chives

chives

Wednesday, April 21, 2010

Garden of Weeding!

Weeding is one of my least favourite activities and in terms of fun I would have to rate it somewhere between getting a root canal and beating my head repeatedly against a wall. That said, there is a certain amount of satisfaction derived from yanking on a stubborn dandelion and having the entire root slip easily from the soil. (You know what I'm talking about!)

After a rain I can often be found gleefully ripping weeds from the still damp soil of the veggie or perennial gardens. The ease with which the long taproots slip from the moist soil is a heady delight. When I’ve managed to pluck a particularly large weed in its entirety, I exuberantly wave it in the air to show my husband what a prize I’ve captured. He nods patiently knowing that I’m well on my way to complete insanity.

Weeding is a necessary evil in order to promote healthy plant growth and keep a garden looking its best. We all have certain weeds that we struggle with continuously year after year and my nemeses include Queen Anne’s lace and clover, although wild mustard is steadily climbing up the list.

Since the definition of a weed is ‘any unwanted plant’, I can easily categorize my very unwanted patch of curly mint as a weed. I did know better than to plant it betwixt the perennials, so I have no idea what I was thinking the day I nestled the harmless springs of mint beneath the vigorous leaves of my beloved delphiniums.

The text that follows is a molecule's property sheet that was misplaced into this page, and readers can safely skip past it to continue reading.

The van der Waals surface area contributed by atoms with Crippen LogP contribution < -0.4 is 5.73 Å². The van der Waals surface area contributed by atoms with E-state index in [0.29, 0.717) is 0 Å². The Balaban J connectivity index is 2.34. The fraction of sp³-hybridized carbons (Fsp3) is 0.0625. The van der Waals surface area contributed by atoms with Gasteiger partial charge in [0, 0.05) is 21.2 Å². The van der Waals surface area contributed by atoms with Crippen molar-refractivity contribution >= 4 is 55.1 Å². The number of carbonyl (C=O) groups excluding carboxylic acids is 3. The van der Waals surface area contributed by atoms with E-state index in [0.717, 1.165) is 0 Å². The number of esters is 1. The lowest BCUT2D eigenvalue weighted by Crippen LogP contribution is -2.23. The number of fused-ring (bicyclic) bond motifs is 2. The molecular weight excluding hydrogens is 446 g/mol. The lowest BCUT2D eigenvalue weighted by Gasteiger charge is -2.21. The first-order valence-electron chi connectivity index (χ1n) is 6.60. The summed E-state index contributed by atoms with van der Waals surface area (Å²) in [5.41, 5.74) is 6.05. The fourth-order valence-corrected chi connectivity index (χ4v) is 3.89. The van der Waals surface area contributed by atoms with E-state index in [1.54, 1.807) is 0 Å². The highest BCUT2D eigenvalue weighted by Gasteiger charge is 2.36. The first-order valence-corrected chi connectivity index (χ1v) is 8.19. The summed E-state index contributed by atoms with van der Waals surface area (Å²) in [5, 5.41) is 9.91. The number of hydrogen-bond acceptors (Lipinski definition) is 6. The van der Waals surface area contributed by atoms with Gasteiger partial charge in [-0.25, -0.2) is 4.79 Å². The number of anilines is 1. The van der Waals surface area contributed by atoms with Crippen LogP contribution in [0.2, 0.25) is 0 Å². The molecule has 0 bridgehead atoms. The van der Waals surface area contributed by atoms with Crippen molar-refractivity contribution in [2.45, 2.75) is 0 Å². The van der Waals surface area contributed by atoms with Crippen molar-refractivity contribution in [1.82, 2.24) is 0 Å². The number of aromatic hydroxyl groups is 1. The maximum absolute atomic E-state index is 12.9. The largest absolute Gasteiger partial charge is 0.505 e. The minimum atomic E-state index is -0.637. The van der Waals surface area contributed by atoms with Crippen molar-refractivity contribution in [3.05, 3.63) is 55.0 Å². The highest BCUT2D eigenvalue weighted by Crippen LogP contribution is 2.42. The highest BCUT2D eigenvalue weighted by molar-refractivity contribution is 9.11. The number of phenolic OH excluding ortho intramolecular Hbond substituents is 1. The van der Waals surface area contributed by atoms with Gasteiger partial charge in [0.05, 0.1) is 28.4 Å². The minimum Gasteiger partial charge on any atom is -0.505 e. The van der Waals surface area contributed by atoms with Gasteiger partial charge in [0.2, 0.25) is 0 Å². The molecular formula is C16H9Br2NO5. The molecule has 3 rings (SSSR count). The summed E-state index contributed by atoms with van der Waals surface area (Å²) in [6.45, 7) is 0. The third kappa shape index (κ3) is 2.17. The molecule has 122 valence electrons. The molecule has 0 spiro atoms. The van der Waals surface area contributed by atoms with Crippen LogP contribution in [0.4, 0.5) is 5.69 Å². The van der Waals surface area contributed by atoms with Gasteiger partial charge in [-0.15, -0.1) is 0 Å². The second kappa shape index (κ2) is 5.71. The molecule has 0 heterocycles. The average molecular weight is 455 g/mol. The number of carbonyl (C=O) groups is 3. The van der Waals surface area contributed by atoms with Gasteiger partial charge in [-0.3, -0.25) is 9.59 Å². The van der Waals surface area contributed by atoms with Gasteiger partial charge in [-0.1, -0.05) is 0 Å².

Although this particular garden was a contained raised bed, heavily lined with three layers of landscape fabric, two short years later the mint had spread not only across, but far beyond the containment of the garden assaulting the lawn, the gravel path meandering between the garden beds and into the distant rose garden. I comfort myself with the fact that if nothing else, the mint smells incredible when trod upon by wandering feet.

Not only do weeds make our gardens appear untidy, they also compete with our treasured plants for moisture, light and nutrients. As well, many weed species shelter insects and diseases, therefore eliminating weeds can increase the general health of your garden.

Have you ever noticed that when a weed is pulled from the garden, it seems as if two more grow in its place? Most weeds are not only extremely hardy and competitive, but they also produce profuse amounts of seed that sprout up year after year. Weed seeds may remain dormant in the soil for several seasons before germinating, and it is therefore vital to eliminate weeds before they are allowed to produce seeds.

Mulch is a great weed suppressor and is readily available from most garden centers in the form of wood chips, shredded bark, pea gravel or chopped leaves. Applied after weed removal (sorry, not before!), mulch will create a clean, attractive appearance and help repel encroaching weeds from your garden beds. It will also suppress further weed seed germination by blocking light from reaching the soil.